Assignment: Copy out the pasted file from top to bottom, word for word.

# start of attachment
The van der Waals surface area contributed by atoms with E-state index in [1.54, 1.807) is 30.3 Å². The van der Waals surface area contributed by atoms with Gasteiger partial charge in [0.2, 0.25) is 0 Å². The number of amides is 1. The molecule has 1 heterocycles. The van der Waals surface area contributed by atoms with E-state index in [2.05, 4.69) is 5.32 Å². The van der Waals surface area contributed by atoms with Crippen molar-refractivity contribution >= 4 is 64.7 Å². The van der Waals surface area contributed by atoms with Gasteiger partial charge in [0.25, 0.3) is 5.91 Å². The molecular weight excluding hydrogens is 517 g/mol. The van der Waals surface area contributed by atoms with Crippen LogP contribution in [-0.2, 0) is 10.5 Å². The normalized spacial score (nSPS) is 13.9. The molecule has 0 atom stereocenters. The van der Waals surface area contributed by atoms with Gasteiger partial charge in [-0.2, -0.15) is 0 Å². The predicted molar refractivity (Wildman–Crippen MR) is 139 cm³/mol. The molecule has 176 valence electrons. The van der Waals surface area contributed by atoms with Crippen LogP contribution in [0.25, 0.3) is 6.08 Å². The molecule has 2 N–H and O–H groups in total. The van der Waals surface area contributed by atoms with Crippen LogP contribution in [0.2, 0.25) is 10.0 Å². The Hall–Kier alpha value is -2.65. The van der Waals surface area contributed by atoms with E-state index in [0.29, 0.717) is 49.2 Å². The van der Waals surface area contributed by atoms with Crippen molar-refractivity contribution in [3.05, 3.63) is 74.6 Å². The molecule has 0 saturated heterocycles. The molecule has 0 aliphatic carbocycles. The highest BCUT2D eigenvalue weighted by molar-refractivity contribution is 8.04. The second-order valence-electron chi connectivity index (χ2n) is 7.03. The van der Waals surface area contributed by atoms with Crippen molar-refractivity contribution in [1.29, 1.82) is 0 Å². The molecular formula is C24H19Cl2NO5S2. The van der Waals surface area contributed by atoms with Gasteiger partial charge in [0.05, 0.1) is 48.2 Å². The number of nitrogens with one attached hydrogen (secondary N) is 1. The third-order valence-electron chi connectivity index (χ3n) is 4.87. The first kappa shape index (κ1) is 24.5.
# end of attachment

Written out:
The van der Waals surface area contributed by atoms with E-state index in [1.54, 1.807) is 30.3 Å². The van der Waals surface area contributed by atoms with Gasteiger partial charge in [0.2, 0.25) is 0 Å². The number of amides is 1. The molecule has 1 heterocycles. The van der Waals surface area contributed by atoms with E-state index in [2.05, 4.69) is 5.32 Å². The van der Waals surface area contributed by atoms with Crippen molar-refractivity contribution >= 4 is 64.7 Å². The van der Waals surface area contributed by atoms with Gasteiger partial charge in [0.25, 0.3) is 5.91 Å². The molecular weight excluding hydrogens is 517 g/mol. The van der Waals surface area contributed by atoms with Crippen LogP contribution in [-0.2, 0) is 10.5 Å². The normalized spacial score (nSPS) is 13.9. The molecule has 0 atom stereocenters. The van der Waals surface area contributed by atoms with Gasteiger partial charge in [-0.2, -0.15) is 0 Å². The predicted molar refractivity (Wildman–Crippen MR) is 139 cm³/mol. The molecule has 176 valence electrons. The van der Waals surface area contributed by atoms with Crippen LogP contribution in [0.25, 0.3) is 6.08 Å². The molecule has 2 N–H and O–H groups in total. The van der Waals surface area contributed by atoms with Crippen LogP contribution in [0.2, 0.25) is 10.0 Å². The Hall–Kier alpha value is -2.65. The van der Waals surface area contributed by atoms with E-state index in [0.29, 0.717) is 49.2 Å². The van der Waals surface area contributed by atoms with Crippen molar-refractivity contribution in [3.05, 3.63) is 74.6 Å². The molecule has 0 saturated heterocycles. The molecule has 0 aliphatic carbocycles. The highest BCUT2D eigenvalue weighted by molar-refractivity contribution is 8.04. The second-order valence-electron chi connectivity index (χ2n) is 7.03. The van der Waals surface area contributed by atoms with Crippen molar-refractivity contribution in [1.29, 1.82) is 0 Å². The molecular formula is C24H19Cl2NO5S2. The van der Waals surface area contributed by atoms with Gasteiger partial charge in [0.05, 0.1) is 48.2 Å². The number of nitrogens with one attached hydrogen (secondary N) is 1. The third-order valence-electron chi connectivity index (χ3n) is 4.87. The first kappa shape index (κ1) is 24.5.